There has been much political theater at the national level in recent weeks, with Governors Ron DeSantis and Greg Abbott sending immigrants who cross over from Mexico to Martha’s Vineyard and Democratically run cities like New York and Chicago.
The Republicans are making a statement about the lack of border control and Democrats are saying the Republicans are cruel for using the immigrants as pawns in today’s partisan conflicts.
Governor Gavin Newsom made some snarky remarks about DeSantis, and DeSantis said all that hair gel was affecting Governor Newsom’s judgment.
I’m not sure how any of this actually solves our country’s long-overdue need to come up with an immigration policy that makes sense, but we live in an entertainment age, when political stunts and a snarky soundbite substitute for smart policy.
I think we see this at the local level, as well. Everyone knows we have a homelessness crisis, but nobody seems to be able to do anything about it. Westside moderates and conservatives say we need more tough love; liberals and ultraliberals say we need more compassion.
But leaving people on the street year after year isn’t compassionate. Tons of money gets spent on this each year, but the problem keeps growing. Because of our great weather and socially tolerant politics, many homeless from other states come to California.
We shuffle encampments from one location to another and hope people will see it as “progress” when an encampment disappears. But once the problem has been moved from our backyard to someone else’s backyard – as happened in Brentwood this year when the encampment along the VA was removed – we tend to forget about the issue. But how many of these people really landed well?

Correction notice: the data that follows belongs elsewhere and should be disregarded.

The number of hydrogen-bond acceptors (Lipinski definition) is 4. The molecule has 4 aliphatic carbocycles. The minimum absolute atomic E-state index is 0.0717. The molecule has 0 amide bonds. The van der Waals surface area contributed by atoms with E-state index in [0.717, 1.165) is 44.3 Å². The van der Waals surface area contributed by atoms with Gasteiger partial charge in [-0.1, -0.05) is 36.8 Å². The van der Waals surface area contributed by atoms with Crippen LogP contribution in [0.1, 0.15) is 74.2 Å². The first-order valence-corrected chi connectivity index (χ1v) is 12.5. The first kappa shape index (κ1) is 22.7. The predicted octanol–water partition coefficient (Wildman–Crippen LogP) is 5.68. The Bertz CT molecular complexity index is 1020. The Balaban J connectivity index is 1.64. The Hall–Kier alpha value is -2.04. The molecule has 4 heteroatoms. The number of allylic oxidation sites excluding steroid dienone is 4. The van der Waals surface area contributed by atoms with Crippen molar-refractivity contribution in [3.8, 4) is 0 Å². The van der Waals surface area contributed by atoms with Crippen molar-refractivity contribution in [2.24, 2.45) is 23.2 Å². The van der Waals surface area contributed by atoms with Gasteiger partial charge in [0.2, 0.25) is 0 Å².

It is not unreasonable for those who feel put upon to want to move the problem elsewhere. Just as residents of Texas, Florida and Arizona want to ship the immigrants off to Chicago, New York, Sacramento or Martha’s Vineyard, the residents of Venice Beach no longer want to be the dumping ground for the region’s – and even the country’s – homeless population.
Just as those in Texas, Arizona and Florida want the rest of the country to share in the burden of absorbing immigrants, I foresee the day when residents of Venice Beach will demand that the homeless population be spread around to other parts of the Westside, including Brentwood.
Brentwood has clout and has a way of protecting itself, but is that fair to Santa Monica, Venice Beach, Del Rey and other areas that absorb more than their fair share of the homeless?
What’s really needed is a big, FEMA-like approach to all this: We need much more temporary shelter — and quickly; we need much more in the way of mental health services – also quickly; and we need much more streamlining of services (and accountability for results) from the agencies that are supposed to be handling all this. We need to federalize our response to both homelessness and immigration; it’s not right certain communities and states bear more than their fair share of the burden.
There is no way we can afford or build enough permanent supportive housing fast enough to deal with the crisis at hand; we need a strategy to get from here to there. We need temporary shelters like tiny homes and underutilized retail and office buildings. Shared housing can be a big part of the answer.
But in California – and LA especially – lack of land is a real issue. We need to shift the conversation from “not here,” or “let’s build tiny homes” — to “where, exactly?”
Where, exactly, are we going to put these new, temporary shelters? Where will the tiny homes go? Which buildings can be converted to housing? Which landlords are willing to take in the homeless?
At some point – quickly, I hope – we need to get from the general to the really, really specific. Otherwise, this problem will never get solved. We are fiddling while Rome burns.